You know, I think Angela, we're both alluding to the fact that, you know, we have to partner with RTA leaders to help them continue to get a seat at the table. You know, at the end of the day, I've made this claim. A lot, many CEOs will talk about talent being their biggest problem. At the end of the day, I would say, you know, follow their efforts. So when CEO's articulate talent is their biggest problem, the reality is when they say cash in the banks is the biggest problem they're working with their CFO and they're visiting banks, and they talk about sales being my biggest problem, they're out there trying to go drive and close deals.
Aman (22m 9s):
And quite frankly, I think this many CEOs that tout talent is our biggest problem. Don't know the first thing about, you know, their funnel, their stack, that people on their TA organizations. And we have to help our TA teams elevate their game to go have those conversations internally and earn that seat at the table. And if we don't do that, you know, we're, we're all gonna suffer for it at the end of the day and, and ultimately candidates. So I think that's all part of the charter and the mission that I want.
Chad (22m 36s):
Yup. Quickly, Angela.
Angela (22m 38s):
Yeah. One of the trends that we're seeing is that people that are in charge of diversity and inclusion and the TA tech leadership that starts reporting to the CEOs, that's, who's buying from us because they've got budget, they've got power, they have decision making authority. And I see those companies they're leading and they're winning the talent. Cause they're making some really smart decisions, not just about us, but about other companies. And I see a bigger demand for applications to work on mobile because the home situation trying to teach kids, you're like, yeah, I don't know what I've gotta be like outside in the yard to take a call or try to talk to a candidate or whatever.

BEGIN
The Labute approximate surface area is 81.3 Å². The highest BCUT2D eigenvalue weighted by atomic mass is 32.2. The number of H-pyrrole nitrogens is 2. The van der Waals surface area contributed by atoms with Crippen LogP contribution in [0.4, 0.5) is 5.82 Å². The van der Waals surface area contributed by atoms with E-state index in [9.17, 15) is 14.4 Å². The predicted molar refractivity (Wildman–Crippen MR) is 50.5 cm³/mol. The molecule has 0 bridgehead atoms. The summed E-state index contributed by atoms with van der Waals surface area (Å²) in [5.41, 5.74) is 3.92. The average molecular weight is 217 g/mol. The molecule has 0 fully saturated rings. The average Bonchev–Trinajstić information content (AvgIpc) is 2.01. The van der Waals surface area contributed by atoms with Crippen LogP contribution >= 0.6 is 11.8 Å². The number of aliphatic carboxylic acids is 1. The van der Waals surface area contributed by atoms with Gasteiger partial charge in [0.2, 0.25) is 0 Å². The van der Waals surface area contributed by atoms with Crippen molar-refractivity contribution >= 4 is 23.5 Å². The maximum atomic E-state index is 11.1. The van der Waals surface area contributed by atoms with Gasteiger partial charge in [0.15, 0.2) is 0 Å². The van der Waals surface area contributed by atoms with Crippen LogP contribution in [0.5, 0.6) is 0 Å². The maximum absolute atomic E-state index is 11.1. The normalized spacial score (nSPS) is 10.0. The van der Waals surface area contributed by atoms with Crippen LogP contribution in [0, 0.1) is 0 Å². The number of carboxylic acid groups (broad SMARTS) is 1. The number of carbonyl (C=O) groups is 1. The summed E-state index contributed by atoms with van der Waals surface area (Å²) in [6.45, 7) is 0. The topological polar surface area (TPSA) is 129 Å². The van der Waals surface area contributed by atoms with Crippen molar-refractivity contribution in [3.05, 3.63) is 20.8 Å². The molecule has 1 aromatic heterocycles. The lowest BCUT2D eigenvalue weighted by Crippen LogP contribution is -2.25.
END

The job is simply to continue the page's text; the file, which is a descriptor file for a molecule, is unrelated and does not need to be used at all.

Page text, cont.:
Angela (23m 20s):
And I think the drive for mobile and the drive for tech that does not consume all of their bandwidth, they're going to be really critical for, especially in the next 12 to 18 months.
Chad (23m 30s):
Excellent. Joel, close this out. You just got back.
Aman (23m 33s):
Yeah. I had, I had a cattle prod, the gerbel to get the wifi going again. Yeah, guys, we appreciate it for those watching work. And I find out more about Jobvite and more about This Way Global?
Angela (23m 46s):
So I'm going to give you my personal email address, Angela@thiswayglobal.com ask me for a free trial.
Aman (23m 51s):
Pretty easy to find us on your favorite social channel. I don't think we're on tiktok yet, but hopefully we can change that. But look, look for Jobvite on your favorite social media channel. You can certainly follow me @amandbrar on Twitter as well. Thanks everybody.
Chad (24m 6s):
We appreciate it.
Outro (24m 8s):
Thank you for listening to what's it called podcast with Chad, The Cheese. Brillant. And the talk about recruiting, they talk about technology, but most of all, they talk about nothing. Just a lot of shout outs of people you don't even know. And yet you're listening. It's incredible. And not one word about cheese, but one. Chedder, blue, nacho, pepper jack, swiss. So many cheeses and not one word.
Outro (24m 40s):
So weird. Any who be sure to subscribe today on iTunes, Spotify, Google play, or wherever you listen to your podcasts, that way you won't miss an episode. And while you're at it, visit www.chadcheese.com just don't expect to find any recipes for grub Cheese is so weird. We out.